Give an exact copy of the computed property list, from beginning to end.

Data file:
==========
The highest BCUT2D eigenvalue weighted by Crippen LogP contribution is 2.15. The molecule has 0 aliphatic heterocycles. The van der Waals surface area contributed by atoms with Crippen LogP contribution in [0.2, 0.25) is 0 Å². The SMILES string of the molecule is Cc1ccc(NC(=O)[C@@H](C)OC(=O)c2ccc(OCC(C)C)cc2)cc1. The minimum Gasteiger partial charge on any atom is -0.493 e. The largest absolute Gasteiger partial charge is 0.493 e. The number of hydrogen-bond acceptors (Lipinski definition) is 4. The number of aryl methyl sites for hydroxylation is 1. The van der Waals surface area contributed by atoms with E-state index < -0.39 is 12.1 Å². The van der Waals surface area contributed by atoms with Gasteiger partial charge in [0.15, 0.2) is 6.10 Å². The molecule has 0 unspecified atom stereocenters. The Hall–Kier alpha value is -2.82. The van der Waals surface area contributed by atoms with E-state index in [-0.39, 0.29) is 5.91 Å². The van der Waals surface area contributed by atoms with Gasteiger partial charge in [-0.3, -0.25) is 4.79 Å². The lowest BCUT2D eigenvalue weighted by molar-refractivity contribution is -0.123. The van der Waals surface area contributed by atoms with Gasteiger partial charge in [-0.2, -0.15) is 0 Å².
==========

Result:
The highest BCUT2D eigenvalue weighted by Crippen LogP contribution is 2.15. The molecule has 0 aliphatic heterocycles. The van der Waals surface area contributed by atoms with Crippen LogP contribution in [0.2, 0.25) is 0 Å². The SMILES string of the molecule is Cc1ccc(NC(=O)[C@@H](C)OC(=O)c2ccc(OCC(C)C)cc2)cc1. The minimum Gasteiger partial charge on any atom is -0.493 e. The largest absolute Gasteiger partial charge is 0.493 e. The number of hydrogen-bond acceptors (Lipinski definition) is 4. The number of aryl methyl sites for hydroxylation is 1. The van der Waals surface area contributed by atoms with E-state index < -0.39 is 12.1 Å². The van der Waals surface area contributed by atoms with Gasteiger partial charge in [0.15, 0.2) is 6.10 Å². The molecule has 0 unspecified atom stereocenters. The Hall–Kier alpha value is -2.82. The van der Waals surface area contributed by atoms with E-state index in [-0.39, 0.29) is 5.91 Å². The van der Waals surface area contributed by atoms with Gasteiger partial charge in [-0.3, -0.25) is 4.79 Å². The lowest BCUT2D eigenvalue weighted by molar-refractivity contribution is -0.123. The van der Waals surface area contributed by atoms with Gasteiger partial charge in [-0.2, -0.15) is 0 Å².